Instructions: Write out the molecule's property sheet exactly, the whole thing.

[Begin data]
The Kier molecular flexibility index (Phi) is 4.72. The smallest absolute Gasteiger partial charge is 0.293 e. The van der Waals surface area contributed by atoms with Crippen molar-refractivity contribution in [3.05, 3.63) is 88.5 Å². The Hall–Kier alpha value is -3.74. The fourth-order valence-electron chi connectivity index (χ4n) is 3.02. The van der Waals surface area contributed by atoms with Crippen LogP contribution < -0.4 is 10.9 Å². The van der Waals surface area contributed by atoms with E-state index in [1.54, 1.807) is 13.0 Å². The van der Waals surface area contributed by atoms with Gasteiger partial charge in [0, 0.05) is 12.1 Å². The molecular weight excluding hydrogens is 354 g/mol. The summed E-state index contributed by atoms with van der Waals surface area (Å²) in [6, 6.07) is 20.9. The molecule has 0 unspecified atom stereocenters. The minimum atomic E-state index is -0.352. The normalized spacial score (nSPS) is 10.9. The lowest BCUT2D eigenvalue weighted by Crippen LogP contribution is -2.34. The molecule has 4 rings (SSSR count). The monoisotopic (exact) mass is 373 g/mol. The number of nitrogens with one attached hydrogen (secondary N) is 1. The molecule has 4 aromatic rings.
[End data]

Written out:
The Kier molecular flexibility index (Phi) is 4.72. The smallest absolute Gasteiger partial charge is 0.293 e. The van der Waals surface area contributed by atoms with Crippen molar-refractivity contribution in [3.05, 3.63) is 88.5 Å². The Hall–Kier alpha value is -3.74. The fourth-order valence-electron chi connectivity index (χ4n) is 3.02. The van der Waals surface area contributed by atoms with Crippen LogP contribution < -0.4 is 10.9 Å². The van der Waals surface area contributed by atoms with E-state index in [1.54, 1.807) is 13.0 Å². The van der Waals surface area contributed by atoms with Gasteiger partial charge in [0, 0.05) is 12.1 Å². The molecular weight excluding hydrogens is 354 g/mol. The summed E-state index contributed by atoms with van der Waals surface area (Å²) in [6, 6.07) is 20.9. The molecule has 0 unspecified atom stereocenters. The minimum atomic E-state index is -0.352. The normalized spacial score (nSPS) is 10.9. The lowest BCUT2D eigenvalue weighted by Crippen LogP contribution is -2.34. The molecule has 4 rings (SSSR count). The monoisotopic (exact) mass is 373 g/mol. The number of nitrogens with one attached hydrogen (secondary N) is 1. The molecule has 4 aromatic rings.